Ailsa Bay

Established 2007

Belonging to the William Grant & Sons distillery portfolio, Ailsa Bay Distillery is part of the larger Girvan grain distillery site, which is located near the town of the same name in South Ayrshire. In fact, it isn’t the first malt distillery to be incorporated into the Girvan facility – Ladyburn operated there from 1966-1976, ultimately falling victim to the trend away from blended whiskies, for which purpose it had originally been built. The Ailsa Bay Distillery was added in 2007 as a response to growing demand for the Grant’s blends, and also their two flagship malts, The Balvenie and Glenfiddich, which meant these distilleries were unable to satisfy demand for both single malt and blending liquid.

A Unique Approach

Ailsa Bay Distillery is the first in the world to have identified an analysed measurement for sweetness – SPPM – as well as for ‘peatiness’, which is measured in ‘phenol’ content per parts million, or PPM. The higher the PPM, the more peaty the flavour of a whisky. Identifying the SSPM is possible thanks to a pioneering process developed by Ailsa Bay’s Master Blender, Brian Kinsman.

Award-winning Ailsa Bay attributes its uniquely balanced, bold flavour to being “scientifically distilled at 022 parts ‘peat’ and 019 parts ‘sweet’, then micro matured to a precise balance of oaky sweetness and smoky notes”. Also worth noting is the fact that the distillery measures the spirit’s PPM, rather than the malted barley’s, as is commonly practised throughout the Scotch industry.


Ailsa Bay Distillery is named after its coastal location overlooking Ailsa Craig, the rocky island rising from the water in the Firth of Clyde, and was constructed within just 6 months in 2007. The encompassing Girvan Distillery had been built several decades earlier, with its first coffey still installed in 1963 and celebrated with the first official bottling that same year. Setting the precedent for a speedy build, Girvan Distillery was producing spirit within nine months of construction beginning. This was largely motivated by a quarrel between its owners, William Grant & Sons, and Distillers Company Limited, which had led to restrictions on grain spirit available for use in the Grants blends. Following the opening of Girvan Distillery, they introduced an export single grain whisky, Black Barrel, in 1985 to European markets.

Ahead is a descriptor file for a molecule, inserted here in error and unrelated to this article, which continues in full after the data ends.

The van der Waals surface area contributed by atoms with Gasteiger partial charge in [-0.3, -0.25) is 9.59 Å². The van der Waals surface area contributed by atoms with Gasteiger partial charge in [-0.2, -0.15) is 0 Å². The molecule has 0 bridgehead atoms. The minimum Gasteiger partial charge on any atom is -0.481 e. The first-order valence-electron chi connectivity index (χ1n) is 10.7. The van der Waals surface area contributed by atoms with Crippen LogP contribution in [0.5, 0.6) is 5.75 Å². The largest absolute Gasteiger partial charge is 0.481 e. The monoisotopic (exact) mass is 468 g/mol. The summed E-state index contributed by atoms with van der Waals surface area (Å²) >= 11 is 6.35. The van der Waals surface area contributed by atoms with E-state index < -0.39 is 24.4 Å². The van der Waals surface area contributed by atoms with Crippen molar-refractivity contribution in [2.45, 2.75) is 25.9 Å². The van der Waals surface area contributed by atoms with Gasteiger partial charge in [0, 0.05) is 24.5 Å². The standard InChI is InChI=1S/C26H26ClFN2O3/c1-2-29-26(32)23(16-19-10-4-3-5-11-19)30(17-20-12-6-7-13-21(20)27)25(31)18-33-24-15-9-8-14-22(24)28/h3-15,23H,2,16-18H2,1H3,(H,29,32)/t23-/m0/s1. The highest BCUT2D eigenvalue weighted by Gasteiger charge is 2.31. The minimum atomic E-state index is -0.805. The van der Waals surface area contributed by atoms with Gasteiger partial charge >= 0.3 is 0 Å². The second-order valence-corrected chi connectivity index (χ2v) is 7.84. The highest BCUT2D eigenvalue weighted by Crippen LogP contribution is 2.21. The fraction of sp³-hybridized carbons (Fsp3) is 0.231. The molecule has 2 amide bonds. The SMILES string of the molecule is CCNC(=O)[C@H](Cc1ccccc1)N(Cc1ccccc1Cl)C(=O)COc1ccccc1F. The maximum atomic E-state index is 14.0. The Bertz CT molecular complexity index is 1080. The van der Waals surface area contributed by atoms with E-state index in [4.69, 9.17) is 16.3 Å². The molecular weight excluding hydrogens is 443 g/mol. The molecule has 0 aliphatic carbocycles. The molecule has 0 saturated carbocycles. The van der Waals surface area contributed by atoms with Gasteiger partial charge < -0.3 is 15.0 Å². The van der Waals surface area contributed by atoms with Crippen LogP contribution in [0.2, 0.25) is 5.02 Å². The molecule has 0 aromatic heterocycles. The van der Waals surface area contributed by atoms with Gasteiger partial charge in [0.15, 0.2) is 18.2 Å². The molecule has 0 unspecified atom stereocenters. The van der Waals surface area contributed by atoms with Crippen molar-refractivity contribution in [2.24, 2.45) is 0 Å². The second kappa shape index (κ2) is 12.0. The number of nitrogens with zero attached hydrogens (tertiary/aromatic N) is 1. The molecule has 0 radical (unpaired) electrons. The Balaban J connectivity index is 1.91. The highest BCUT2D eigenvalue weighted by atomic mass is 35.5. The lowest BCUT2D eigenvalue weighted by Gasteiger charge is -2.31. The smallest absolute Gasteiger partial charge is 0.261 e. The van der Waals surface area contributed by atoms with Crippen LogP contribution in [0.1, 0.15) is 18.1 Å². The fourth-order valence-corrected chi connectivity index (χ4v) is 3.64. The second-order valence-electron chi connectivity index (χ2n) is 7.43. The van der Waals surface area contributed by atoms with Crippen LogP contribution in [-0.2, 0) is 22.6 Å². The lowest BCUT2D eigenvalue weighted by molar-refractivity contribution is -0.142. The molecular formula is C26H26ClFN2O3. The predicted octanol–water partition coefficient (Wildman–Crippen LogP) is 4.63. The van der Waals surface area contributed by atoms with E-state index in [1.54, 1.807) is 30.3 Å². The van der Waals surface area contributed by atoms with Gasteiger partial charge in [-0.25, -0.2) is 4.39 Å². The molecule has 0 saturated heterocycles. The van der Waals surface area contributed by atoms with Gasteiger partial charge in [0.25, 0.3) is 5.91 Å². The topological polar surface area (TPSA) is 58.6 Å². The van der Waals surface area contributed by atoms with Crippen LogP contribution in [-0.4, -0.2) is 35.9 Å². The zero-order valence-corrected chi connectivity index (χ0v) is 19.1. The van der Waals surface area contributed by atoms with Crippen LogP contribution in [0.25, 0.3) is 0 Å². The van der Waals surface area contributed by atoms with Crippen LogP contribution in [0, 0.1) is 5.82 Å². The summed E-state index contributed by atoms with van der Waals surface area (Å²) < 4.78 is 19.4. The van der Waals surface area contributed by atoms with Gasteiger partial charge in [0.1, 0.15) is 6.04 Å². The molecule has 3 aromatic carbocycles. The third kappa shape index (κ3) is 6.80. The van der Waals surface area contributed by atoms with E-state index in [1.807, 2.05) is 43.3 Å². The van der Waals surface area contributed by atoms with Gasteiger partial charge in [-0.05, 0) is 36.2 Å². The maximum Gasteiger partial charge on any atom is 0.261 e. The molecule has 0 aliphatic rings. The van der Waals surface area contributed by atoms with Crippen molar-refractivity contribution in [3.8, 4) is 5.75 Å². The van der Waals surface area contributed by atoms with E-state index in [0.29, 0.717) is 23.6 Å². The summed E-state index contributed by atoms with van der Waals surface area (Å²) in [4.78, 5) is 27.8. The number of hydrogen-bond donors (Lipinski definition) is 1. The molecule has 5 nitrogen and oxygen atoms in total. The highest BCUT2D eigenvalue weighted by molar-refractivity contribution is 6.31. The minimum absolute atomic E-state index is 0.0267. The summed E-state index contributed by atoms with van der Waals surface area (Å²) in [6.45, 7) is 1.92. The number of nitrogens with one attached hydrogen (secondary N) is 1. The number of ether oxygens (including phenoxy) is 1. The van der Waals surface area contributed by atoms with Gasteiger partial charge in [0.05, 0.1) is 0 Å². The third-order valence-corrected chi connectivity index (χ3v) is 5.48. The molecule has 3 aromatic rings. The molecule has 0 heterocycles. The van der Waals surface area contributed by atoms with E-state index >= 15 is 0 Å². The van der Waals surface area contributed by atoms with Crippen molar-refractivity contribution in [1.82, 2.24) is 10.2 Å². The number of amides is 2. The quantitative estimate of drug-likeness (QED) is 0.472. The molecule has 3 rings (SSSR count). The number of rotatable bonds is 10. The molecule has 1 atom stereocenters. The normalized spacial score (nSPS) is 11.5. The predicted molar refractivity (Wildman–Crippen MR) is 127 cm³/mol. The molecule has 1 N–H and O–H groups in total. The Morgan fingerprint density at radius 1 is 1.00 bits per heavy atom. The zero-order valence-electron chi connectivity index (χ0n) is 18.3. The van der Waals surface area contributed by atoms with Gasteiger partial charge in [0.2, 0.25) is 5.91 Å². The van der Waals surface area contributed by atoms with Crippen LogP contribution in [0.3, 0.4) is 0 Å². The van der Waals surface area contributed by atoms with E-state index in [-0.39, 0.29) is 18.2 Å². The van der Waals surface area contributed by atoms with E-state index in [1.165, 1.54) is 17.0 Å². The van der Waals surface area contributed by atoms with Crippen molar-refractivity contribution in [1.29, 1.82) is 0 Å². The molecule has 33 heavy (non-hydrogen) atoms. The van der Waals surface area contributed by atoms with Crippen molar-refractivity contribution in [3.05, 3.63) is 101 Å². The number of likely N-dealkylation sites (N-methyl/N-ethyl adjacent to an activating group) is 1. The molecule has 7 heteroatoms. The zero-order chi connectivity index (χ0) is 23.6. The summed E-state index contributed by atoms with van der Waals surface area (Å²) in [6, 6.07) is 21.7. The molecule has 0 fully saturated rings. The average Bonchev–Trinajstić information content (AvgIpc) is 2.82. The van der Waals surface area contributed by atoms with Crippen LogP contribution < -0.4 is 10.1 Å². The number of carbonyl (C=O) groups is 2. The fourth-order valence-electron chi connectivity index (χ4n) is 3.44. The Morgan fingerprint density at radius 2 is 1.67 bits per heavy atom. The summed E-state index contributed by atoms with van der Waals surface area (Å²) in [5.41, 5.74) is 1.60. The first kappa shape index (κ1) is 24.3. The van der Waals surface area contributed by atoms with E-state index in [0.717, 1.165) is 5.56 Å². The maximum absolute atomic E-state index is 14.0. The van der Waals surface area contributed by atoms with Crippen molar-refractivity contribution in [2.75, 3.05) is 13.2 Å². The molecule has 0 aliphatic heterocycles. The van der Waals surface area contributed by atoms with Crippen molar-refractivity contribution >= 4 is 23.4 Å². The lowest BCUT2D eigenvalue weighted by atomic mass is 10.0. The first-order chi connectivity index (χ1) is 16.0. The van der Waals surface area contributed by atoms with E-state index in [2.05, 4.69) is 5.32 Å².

Ailsa Bay distillery produces three types of whisky: a peated spirit, a lightly peated one and an unpeated one, which are used in some of William Grant & Sons’ other brands, which include Grant’s and Clan MacGregor. Their eponymous single malt, Ailsa Bay, is the only Scotch whisky to undergo a process called ‘micro maturation’, during which the new make spirit is filled first into unusually small Hudson Baby Bourbon casks (25-100 litres in size) then left for six to nine months, enabling intense, rapid maturation. Following this, the spirit is then moved to a combination of virgin, first-fill, and refill American oak casks for several year. Ailsa Bay is the first Scotch distillery to adopt this process, making the resulting whisky truly unique.


Not only is the Girvan Distillery one of the largest active whisky-making facilities in Scotland – it is also one of the most energy efficient. Ailsa Bay itself produces 12,000,000 litres annually.

The first iteration of Ailsa Bay, a mysterious non-age statement expression, was released in February 2016, and showcased the diverse capability of the distillery’s production set up. This was followed by version 1.2 ‘Sweet Smoke’ in 2018, which boasts a marginally higher PPM at 22 as opposed to 21.

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